A simulated landing process of Chang'e-4 lunar probe is seen through the monitor at Beijing Aerospace Control Center in Beijing, capital of China, Jan. 3, 2019. China's Chang'e-4 probe touched down on the far side of the moon Thursday, becoming the first spacecraft soft-landing on the moon's uncharted side never visible from Earth. The probe, comprising a lander and a rover, landed at the preselected landing area on the far side of the moon at 10:26 a.m. Beijing Time (0226 GMT), the China National Space Administration announced. (Xinhua/Jin Liwang)
BEIJING, Jan. 3 (Xinhua) -- China's Chang'e-4 probe touched down on the far side of the moon Thursday, becoming the first spacecraft soft-landing on the moon's uncharted side that is never visible from Earth.
The probe, comprised of a lander and a rover, touched down at the preselected landing area at 177.6 degrees east longitude and 45.5 degrees south latitude on the far side of the moon at 10:26 a.m. (Beijing Time), the China National Space Administration (CNSA) announced.
With the communication assistance of the relay satellite Queqiao, meaning Magpie Bridge, the probe sent back the first-ever close-up photograph of the moon's far side, opening a new chapter in lunar exploration.
After the Beijing Aerospace Control Center sent an order at 10:15 a.m., the Chang'e-4 probe, launched on Dec. 8, 2018, began to descend from 15 km above the moon with a variable thrust engine being ignited, said CNSA.
The Chang'e-4's relative velocity to the moon was lowered from 1.7 km per second to close to zero, and the probe's attitude was adjusted at about 6 to 8 km above the lunar surface.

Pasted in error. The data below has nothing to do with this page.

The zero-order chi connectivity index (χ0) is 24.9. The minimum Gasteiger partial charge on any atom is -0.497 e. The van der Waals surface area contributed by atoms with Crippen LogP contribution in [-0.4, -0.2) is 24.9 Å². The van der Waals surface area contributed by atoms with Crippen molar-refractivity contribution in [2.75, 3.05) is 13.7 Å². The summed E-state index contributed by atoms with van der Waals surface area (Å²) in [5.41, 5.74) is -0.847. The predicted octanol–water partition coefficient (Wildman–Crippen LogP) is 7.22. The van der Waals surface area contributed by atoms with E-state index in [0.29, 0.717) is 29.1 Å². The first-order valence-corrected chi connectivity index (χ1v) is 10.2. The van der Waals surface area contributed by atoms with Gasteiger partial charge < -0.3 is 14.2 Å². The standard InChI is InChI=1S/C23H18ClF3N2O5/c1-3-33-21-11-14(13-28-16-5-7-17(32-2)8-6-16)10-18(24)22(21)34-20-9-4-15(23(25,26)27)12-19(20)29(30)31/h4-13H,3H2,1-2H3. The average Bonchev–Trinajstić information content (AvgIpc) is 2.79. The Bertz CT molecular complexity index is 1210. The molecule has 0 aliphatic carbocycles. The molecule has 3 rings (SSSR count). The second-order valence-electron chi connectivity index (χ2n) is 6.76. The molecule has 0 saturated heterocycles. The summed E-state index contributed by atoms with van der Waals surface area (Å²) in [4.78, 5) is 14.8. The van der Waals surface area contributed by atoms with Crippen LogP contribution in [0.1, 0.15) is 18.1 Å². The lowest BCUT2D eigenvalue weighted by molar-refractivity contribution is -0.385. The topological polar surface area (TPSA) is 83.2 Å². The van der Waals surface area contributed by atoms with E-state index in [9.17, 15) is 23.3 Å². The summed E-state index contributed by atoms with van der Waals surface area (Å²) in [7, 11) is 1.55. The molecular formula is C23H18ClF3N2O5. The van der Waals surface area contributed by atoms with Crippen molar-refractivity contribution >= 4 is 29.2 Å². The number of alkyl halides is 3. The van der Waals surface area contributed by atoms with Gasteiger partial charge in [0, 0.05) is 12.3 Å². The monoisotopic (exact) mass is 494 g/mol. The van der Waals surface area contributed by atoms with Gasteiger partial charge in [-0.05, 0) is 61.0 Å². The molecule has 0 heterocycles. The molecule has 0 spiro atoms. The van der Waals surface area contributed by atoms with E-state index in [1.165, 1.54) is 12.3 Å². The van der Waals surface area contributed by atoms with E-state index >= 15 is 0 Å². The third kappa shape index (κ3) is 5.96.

At 100 meters up, the probe hovered to identify obstacles and measured the slopes on the surface. After avoiding the obstacles, it selected a relatively flat area and descended vertically and slowly.
Then the probe landed in the Von Karman Crater in the South Pole-Aitken Basin.
During the descending process, a camera on the probe took photos of the landing area.
After landing, the solar panels and antennas on the probe were unfolded under the control of the space engineers in Beijing through the communication transmission of the relay satellite, which was operating in the halo orbit around the second Lagrangian (L2) point of the earth-moon system, about 65,000 km from the moon, where it can see both Earth and the moon's far side.
The first close-up photo of the moon's far side, taken by a monitoring camera on the lander at 11:40 a.m., showed the direction the rover would drive on to the lunar surface.
The control center in Beijing will choose a proper time to let the rover separate from the lander, according to CNSA.
The Chang'e-4 probe, carrying eight payloads including two developed through international cooperation, will conduct low-frequency radio astronomical observation, survey the terrain and landforms, detect the mineral composition and shallow lunar surface structure and measure the neutron radiation and neutral atoms to study the environment on the far side of the moon, according to CNSA.
The mission provides the world's scientists more opportunities to explore the universe.
The moon is tidally locked to Earth, rotating at the same rate that it orbits Earth. Therefore, only one side of the moon is seen from Earth, leaving the far side a mystery before the age of spacecraft.
Many lunar orbiters have shown the moon's two sides are very different: the near side has more and relatively flat lunar mares, while the far side is thickly dotted with impact craters of different sizes.
Scientists infer that the lunar crust on the far side is much thicker than the near side. However, the reality is still a mystery, and only in-situ exploration might reveal the secrets.
For astronomers, the far side of the moon is a place of ideal tranquility, as the body of the moon shields against radio interference from Earth. From there, they could study the origins and evolution of stars and galaxies, peering into the dawn of the universe.
Chang'e-4's low-frequency radio astronomical observation on the moon's far side will fill gaps in astronomical observation.